But a healthy sex life also depends on a healthy body. Studies show that being sexually active for seniors depends more on their health, or their partner’s health, than anything else.
“The majority of older adults don’t have difficulty with physically having sex, but for those who develop problems, they should talk with their healthcare provider,” Dr. Nash says. “Many problems older adults have with sex can be addressed and treated.”
It’s important to accept your body changes as you age, but if you’re worried it’s going to be a problem, talk about it.
If having sex is more of a body image issue, Dr. Schaaf recommends having an honest conversation with your partner about how aging will affect your sex life.
“It’s important to accept your body changes as you age, but if you’re worried it’s going to be a problem, talk about it,” Dr. Schaaf says.
Myth #5: If you’re already old, it’s too late to change
If you were a couch potato in your 20s and 30s, your body isn’t written in stone: You can reverse your physical condition when you get older. Even simple weightlifting and walking can dramatically increase muscle strength in your 50s, 60s, 70s and beyond.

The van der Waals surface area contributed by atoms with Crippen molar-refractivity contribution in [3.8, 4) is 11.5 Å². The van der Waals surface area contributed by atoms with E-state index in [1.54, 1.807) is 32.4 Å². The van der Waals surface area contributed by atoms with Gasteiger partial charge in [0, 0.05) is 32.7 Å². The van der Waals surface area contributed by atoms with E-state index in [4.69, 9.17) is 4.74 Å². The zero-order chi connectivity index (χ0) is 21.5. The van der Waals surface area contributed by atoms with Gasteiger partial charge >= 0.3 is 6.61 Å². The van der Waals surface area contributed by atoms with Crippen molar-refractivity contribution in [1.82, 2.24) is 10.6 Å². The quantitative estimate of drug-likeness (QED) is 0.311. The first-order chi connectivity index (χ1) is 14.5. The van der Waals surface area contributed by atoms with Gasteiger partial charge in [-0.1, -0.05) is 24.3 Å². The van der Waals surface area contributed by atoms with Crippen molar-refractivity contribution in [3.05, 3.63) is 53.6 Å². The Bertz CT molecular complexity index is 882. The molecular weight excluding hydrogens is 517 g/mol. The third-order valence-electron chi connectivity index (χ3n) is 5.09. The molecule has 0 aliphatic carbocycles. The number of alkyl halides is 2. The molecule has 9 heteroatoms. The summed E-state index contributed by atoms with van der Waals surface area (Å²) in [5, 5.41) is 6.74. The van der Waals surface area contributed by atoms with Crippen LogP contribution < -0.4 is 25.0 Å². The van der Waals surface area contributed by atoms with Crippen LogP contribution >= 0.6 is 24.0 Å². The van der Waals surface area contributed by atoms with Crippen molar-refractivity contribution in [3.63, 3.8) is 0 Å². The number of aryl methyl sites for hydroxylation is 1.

“It’s never too late to start,” Dr. Nash says. “Any amount of physical, mental or social activity will bring benefits.”
Quitting smoking is also essential, Dr. Schaaf says.
“Make sure you’re working with your doctor to find healthy ways to quit,” he adds. “It doesn’t matter how long you’ve been smoking; quitting is one of the most important things you can do for your health.”
Whether it’s a healthy diet or a new exercise routine, a social connection can help you stick to your health goals and hold you accountable.
If you’re looking to make healthy changes, Dr. Schaaf recommends taking these key steps to help you succeed:
- Set aside time and commit – Create a schedule with a time dedicated to your health goals. Block off 30 minutes for a walk three times a week or set aside an hour every Sunday to plan healthy meals for the week.
- Find a friend – Whether it’s a healthy diet or a new exercise routine, a social connection can help you stick to your health goals and hold you accountable. Schedule regular bike rides or walks with neighbors, or find a friend who can check up on how your new diet is going.
- Start low, build slow – Setting reasonable goals and gradually working toward them will help you stick with a plan. As you age, it may take a little longer to reach those goals and that’s OK. Allow yourself time to get into a routine and to build up strength and endurance.
While aging is inevitable, aging poorly isn’t. If you have a real health concern, take steps to avoid it; if it’s a myth, ignore it.
Find a doctor
If you want to avoid these clichés and make healthy changes to your life, reach out to your doctor for help. If you need to find a doctor, you can use our provider directory or search for one in your area.
How do you stay healthy as get older? Share your healthy aging tips with us @providence.
This information is not intended as a substitute for professional medical care. Always follow your healthcare professional's instructions.